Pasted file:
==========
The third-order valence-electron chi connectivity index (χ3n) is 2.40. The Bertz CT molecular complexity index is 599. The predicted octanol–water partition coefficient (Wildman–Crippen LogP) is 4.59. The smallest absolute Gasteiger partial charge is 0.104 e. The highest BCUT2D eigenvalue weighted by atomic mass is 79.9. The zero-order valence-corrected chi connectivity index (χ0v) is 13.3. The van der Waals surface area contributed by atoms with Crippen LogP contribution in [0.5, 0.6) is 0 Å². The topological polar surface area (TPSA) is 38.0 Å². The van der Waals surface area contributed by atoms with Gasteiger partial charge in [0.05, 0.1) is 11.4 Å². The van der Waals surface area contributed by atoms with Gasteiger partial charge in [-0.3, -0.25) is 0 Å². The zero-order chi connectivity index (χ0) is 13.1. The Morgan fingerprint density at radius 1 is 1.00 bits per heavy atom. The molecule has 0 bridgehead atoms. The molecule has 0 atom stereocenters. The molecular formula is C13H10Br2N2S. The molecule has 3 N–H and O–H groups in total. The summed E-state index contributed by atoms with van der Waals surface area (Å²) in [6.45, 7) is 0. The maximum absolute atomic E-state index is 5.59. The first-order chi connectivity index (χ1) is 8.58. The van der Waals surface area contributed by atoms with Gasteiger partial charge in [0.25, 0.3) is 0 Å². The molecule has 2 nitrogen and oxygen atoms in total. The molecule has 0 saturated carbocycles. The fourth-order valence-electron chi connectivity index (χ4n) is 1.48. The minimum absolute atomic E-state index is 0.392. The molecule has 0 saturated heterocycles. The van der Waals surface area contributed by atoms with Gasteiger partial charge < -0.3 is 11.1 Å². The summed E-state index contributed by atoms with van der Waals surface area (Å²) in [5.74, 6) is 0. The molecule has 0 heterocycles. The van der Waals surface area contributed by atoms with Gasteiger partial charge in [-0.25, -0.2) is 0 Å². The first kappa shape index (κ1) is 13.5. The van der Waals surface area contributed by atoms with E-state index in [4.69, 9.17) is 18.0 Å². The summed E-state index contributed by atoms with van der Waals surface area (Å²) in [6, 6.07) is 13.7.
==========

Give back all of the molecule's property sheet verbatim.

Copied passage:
The third-order valence-electron chi connectivity index (χ3n) is 2.40. The Bertz CT molecular complexity index is 599. The predicted octanol–water partition coefficient (Wildman–Crippen LogP) is 4.59. The smallest absolute Gasteiger partial charge is 0.104 e. The highest BCUT2D eigenvalue weighted by atomic mass is 79.9. The zero-order valence-corrected chi connectivity index (χ0v) is 13.3. The van der Waals surface area contributed by atoms with Crippen LogP contribution in [0.5, 0.6) is 0 Å². The topological polar surface area (TPSA) is 38.0 Å². The van der Waals surface area contributed by atoms with Gasteiger partial charge in [0.05, 0.1) is 11.4 Å². The van der Waals surface area contributed by atoms with Gasteiger partial charge in [-0.3, -0.25) is 0 Å². The zero-order chi connectivity index (χ0) is 13.1. The Morgan fingerprint density at radius 1 is 1.00 bits per heavy atom. The molecule has 0 bridgehead atoms. The molecule has 0 atom stereocenters. The molecular formula is C13H10Br2N2S. The molecule has 3 N–H and O–H groups in total. The summed E-state index contributed by atoms with van der Waals surface area (Å²) in [6.45, 7) is 0. The maximum absolute atomic E-state index is 5.59. The first-order chi connectivity index (χ1) is 8.58. The van der Waals surface area contributed by atoms with Gasteiger partial charge in [0.25, 0.3) is 0 Å². The molecule has 2 nitrogen and oxygen atoms in total. The molecule has 0 saturated carbocycles. The fourth-order valence-electron chi connectivity index (χ4n) is 1.48. The minimum absolute atomic E-state index is 0.392. The molecule has 0 saturated heterocycles. The van der Waals surface area contributed by atoms with Gasteiger partial charge < -0.3 is 11.1 Å². The summed E-state index contributed by atoms with van der Waals surface area (Å²) in [5.74, 6) is 0. The molecule has 0 heterocycles. The van der Waals surface area contributed by atoms with Gasteiger partial charge in [-0.25, -0.2) is 0 Å². The first kappa shape index (κ1) is 13.5. The van der Waals surface area contributed by atoms with E-state index in [4.69, 9.17) is 18.0 Å². The summed E-state index contributed by atoms with van der Waals surface area (Å²) in [6, 6.07) is 13.7.